In 2013/2014 he had 26 EV/SH points, which was tied for 18th with Hampus Lindholm, Ryan Suter and Jacob Trouba. This past season he had 22 EV/SH points, only three less than Keith. And once again had him in the top-50 among points for D-men.
If Larsson is as solid defensively as Hjalmarsson and can continue to produce at EV, he’ll be a very solid defender.
It is difficult to say where his career will go. He’s on a different team, playing a different system with different players. Maybe he produces more points than his first five years suggest. We won’t know. It will be intriguing to see how his career unfolds.
- Connor McDavid told Rob Tychkowski seeing Hall traded was difficult.
“Change is exciting, but at the same time it’s upsetting to see a
teammate, a dear friend and my roommate go. It’s a little bit of a
different feeling right now.
“I want to express thanks for all that he’s done for me because he’s
done so much. I’ll never really know how I can repay him, or if I’ll
ever be able to, for what he’s done for me this year. He’s a guy who took me under his wing right away. It’s hard to explain how much that means to me.”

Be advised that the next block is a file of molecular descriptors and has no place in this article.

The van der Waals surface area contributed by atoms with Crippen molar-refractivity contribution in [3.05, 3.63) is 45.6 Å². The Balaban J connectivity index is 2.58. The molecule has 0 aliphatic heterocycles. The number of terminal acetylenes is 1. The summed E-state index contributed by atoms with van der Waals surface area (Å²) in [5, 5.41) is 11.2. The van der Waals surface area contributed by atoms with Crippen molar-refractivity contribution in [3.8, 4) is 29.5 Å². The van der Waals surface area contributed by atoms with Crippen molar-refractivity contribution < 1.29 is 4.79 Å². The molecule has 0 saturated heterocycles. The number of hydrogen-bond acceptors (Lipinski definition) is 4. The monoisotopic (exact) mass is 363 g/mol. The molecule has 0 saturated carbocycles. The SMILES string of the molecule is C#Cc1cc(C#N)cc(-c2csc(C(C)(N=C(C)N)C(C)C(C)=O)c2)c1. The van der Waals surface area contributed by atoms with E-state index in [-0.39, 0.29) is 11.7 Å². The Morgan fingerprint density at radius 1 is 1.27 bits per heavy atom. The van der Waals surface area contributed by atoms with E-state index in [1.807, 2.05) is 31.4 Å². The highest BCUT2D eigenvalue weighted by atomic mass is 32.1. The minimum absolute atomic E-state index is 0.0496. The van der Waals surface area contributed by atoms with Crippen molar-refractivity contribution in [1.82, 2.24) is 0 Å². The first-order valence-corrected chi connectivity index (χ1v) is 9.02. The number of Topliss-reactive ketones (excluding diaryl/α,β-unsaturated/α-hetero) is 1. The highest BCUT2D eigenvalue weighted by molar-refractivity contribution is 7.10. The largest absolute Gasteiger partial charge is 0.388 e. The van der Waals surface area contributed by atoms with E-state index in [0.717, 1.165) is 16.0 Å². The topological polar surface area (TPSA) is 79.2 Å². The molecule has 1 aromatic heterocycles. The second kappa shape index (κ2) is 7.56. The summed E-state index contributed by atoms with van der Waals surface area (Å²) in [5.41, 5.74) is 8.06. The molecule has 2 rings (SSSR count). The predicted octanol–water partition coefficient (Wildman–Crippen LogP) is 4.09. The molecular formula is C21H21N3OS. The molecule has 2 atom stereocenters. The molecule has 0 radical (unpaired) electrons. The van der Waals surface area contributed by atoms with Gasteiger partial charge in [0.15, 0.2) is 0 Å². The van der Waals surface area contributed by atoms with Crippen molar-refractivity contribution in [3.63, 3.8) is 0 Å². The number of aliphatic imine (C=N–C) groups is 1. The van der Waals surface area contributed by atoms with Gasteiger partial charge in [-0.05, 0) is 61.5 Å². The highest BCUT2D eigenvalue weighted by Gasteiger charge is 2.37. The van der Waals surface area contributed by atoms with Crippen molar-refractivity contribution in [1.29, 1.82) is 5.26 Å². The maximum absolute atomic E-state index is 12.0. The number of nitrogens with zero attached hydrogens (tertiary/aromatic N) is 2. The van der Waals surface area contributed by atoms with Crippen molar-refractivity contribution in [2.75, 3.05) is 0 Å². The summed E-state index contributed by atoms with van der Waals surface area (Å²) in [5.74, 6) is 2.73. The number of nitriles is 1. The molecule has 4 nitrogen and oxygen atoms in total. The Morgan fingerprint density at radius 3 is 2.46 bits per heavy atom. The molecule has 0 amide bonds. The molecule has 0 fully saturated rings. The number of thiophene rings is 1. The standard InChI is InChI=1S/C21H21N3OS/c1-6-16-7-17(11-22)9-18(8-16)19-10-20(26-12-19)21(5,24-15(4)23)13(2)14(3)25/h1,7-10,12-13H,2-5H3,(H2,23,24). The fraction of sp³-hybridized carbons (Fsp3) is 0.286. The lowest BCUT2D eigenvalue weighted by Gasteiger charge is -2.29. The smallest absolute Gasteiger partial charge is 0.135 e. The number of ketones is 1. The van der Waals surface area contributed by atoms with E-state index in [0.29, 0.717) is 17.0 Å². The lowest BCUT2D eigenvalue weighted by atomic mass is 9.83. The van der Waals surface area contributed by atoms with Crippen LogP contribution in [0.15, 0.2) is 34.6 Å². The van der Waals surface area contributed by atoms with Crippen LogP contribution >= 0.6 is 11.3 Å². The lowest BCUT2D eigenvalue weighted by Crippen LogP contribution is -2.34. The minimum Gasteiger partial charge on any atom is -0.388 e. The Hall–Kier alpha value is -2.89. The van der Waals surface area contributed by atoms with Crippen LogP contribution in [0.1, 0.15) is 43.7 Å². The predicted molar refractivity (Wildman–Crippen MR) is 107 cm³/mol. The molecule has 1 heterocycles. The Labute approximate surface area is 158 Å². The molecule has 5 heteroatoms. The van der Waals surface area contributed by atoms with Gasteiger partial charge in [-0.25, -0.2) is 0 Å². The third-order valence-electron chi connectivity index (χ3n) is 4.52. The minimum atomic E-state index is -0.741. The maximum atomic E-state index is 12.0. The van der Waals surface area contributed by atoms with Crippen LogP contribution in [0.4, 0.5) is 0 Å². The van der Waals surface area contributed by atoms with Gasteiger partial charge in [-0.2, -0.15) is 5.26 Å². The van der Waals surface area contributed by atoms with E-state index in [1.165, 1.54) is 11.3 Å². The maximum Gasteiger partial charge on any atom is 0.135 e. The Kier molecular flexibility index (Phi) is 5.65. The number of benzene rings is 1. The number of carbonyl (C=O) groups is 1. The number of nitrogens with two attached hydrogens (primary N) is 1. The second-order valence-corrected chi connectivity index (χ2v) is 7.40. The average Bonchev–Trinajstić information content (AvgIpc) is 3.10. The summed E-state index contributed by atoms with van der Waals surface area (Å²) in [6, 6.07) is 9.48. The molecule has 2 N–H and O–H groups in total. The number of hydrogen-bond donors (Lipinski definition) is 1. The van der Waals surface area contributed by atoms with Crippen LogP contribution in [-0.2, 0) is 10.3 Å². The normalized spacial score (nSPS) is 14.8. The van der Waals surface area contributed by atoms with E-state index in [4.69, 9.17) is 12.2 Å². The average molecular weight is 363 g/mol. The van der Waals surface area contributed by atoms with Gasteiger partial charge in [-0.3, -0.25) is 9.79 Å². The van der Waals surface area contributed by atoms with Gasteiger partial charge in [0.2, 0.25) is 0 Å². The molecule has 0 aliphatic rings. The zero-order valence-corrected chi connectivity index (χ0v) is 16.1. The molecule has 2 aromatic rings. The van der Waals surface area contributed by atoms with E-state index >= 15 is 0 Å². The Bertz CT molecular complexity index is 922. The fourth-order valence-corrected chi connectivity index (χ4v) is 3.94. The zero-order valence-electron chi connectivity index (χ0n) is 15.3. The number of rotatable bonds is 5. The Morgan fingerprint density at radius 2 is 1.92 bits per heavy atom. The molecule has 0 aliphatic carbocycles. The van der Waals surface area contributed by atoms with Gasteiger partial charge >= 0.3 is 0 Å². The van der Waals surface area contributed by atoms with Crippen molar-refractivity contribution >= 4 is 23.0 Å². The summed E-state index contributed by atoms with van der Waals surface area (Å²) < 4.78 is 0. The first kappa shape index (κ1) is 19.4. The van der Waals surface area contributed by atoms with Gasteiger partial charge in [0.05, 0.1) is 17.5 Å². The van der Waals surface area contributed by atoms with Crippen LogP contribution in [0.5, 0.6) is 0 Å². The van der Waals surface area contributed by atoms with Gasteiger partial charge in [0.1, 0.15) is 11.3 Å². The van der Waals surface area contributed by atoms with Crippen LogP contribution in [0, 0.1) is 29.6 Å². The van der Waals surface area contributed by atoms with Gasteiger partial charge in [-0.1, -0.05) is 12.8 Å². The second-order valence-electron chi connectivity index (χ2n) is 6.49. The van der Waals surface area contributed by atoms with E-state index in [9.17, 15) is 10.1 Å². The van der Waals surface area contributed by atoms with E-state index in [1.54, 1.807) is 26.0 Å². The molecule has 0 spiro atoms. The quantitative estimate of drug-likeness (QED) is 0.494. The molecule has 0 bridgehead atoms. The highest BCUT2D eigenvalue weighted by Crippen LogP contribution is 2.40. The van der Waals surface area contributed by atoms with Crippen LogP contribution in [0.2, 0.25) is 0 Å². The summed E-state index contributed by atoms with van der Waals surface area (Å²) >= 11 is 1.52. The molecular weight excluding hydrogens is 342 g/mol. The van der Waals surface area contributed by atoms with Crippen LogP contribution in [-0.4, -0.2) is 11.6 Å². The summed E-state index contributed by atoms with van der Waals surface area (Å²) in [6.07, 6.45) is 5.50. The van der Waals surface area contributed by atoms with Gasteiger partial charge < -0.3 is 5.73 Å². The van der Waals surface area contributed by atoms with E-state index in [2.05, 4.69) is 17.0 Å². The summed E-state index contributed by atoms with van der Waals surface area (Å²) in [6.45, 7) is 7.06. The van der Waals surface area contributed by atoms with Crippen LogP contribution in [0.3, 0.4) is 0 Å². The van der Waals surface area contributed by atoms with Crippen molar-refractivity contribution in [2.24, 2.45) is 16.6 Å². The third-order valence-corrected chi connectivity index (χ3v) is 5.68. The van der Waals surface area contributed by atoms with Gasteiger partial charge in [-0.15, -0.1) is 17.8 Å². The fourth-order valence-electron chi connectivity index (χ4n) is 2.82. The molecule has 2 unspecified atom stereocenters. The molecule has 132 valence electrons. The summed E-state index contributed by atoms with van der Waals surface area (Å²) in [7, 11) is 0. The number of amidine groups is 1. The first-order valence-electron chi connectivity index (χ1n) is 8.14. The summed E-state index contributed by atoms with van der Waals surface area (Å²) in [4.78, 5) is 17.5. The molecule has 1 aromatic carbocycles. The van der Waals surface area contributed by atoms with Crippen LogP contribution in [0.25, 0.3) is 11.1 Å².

Hall helped McDavid transition to the NHL. Interesting how the most important player on the team, and arguably most important in the organization, values Hall’s character. If Hall made McDavid’s transition to pro hockey easier, the Oilers and their fans should be grateful for that alone.
- JW, LT and many others wrote numerous articles on the struggles of Lauri Korpikoski this year, and today the Oilers bought him out. No doubt he had a tough year, and I wonder if this means Chiarellli plans to spend close to the salary cap. The Oilers will save $2 million in cap space this year, but they will now have $1 million dead space next season. Had they waived him and placed him in the minors they would saved $950,000 against the cap this year and had no dead space next year.
- I asked Oates about the Hall/Larsson trade. “The Oilers needed D, but it cost them a lot. Hall can win games by himself for you. That is very important, especially in the playoffs,” said Oates.
- All arrows are pointing to Milan Lucic signing with the Oilers. I’m very curious to see what the money and length of contract is. It will cause much debate, especially if it is a six or seven year deal with a hefty cap hit.
- I had NHL coach text me this about Lucic. “He will rarely be the F1 (first forward) in on the forecheck due to his speed. That is my one concern for whoever signs him.” Food for thought.
- If I had my choice I’d rather have Hall and Jason Demers for four years, than Larsson and Milan Lucic for five plus. I’d even take the Larsson for Hall trade, because it tries to address a major need. I just don’t see the reasoning in overpaying a winger in free agency, unless they are an elite winger like Marian Hossa.